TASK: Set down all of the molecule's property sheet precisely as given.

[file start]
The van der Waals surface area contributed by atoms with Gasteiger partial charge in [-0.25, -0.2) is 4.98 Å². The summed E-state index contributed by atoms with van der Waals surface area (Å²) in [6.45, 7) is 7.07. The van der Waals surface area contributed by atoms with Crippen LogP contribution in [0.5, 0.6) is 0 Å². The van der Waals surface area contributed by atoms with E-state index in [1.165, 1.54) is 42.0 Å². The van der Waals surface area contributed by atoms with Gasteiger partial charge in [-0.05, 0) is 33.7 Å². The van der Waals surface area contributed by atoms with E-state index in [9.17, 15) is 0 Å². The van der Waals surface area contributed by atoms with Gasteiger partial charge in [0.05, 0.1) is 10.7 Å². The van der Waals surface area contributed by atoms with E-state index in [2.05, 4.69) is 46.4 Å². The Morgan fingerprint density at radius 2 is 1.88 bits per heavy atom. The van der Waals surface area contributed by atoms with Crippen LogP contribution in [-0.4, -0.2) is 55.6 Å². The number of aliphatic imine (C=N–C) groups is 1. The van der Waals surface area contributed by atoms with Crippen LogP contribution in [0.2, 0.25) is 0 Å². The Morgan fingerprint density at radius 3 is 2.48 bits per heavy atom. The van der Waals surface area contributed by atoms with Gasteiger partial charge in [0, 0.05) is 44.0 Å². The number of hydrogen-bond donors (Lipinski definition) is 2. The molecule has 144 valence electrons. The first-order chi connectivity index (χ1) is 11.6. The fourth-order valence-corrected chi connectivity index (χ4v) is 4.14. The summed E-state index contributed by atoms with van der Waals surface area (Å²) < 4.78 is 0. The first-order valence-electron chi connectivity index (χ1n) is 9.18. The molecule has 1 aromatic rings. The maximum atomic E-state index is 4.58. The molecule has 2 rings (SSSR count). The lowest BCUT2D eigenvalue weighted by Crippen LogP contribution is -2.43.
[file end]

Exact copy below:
The van der Waals surface area contributed by atoms with Gasteiger partial charge in [-0.25, -0.2) is 4.98 Å². The summed E-state index contributed by atoms with van der Waals surface area (Å²) in [6.45, 7) is 7.07. The van der Waals surface area contributed by atoms with Crippen LogP contribution in [0.5, 0.6) is 0 Å². The van der Waals surface area contributed by atoms with E-state index in [1.165, 1.54) is 42.0 Å². The van der Waals surface area contributed by atoms with Gasteiger partial charge in [-0.05, 0) is 33.7 Å². The van der Waals surface area contributed by atoms with E-state index in [9.17, 15) is 0 Å². The van der Waals surface area contributed by atoms with Gasteiger partial charge in [0.05, 0.1) is 10.7 Å². The van der Waals surface area contributed by atoms with E-state index in [2.05, 4.69) is 46.4 Å². The Morgan fingerprint density at radius 2 is 1.88 bits per heavy atom. The van der Waals surface area contributed by atoms with Crippen LogP contribution in [-0.4, -0.2) is 55.6 Å². The number of aliphatic imine (C=N–C) groups is 1. The van der Waals surface area contributed by atoms with Crippen LogP contribution in [0.2, 0.25) is 0 Å². The Morgan fingerprint density at radius 3 is 2.48 bits per heavy atom. The van der Waals surface area contributed by atoms with Gasteiger partial charge in [0, 0.05) is 44.0 Å². The number of hydrogen-bond donors (Lipinski definition) is 2. The molecule has 144 valence electrons. The first-order chi connectivity index (χ1) is 11.6. The fourth-order valence-corrected chi connectivity index (χ4v) is 4.14. The summed E-state index contributed by atoms with van der Waals surface area (Å²) < 4.78 is 0. The first-order valence-electron chi connectivity index (χ1n) is 9.18. The molecule has 1 aromatic rings. The maximum atomic E-state index is 4.58. The molecule has 2 rings (SSSR count). The lowest BCUT2D eigenvalue weighted by Crippen LogP contribution is -2.43.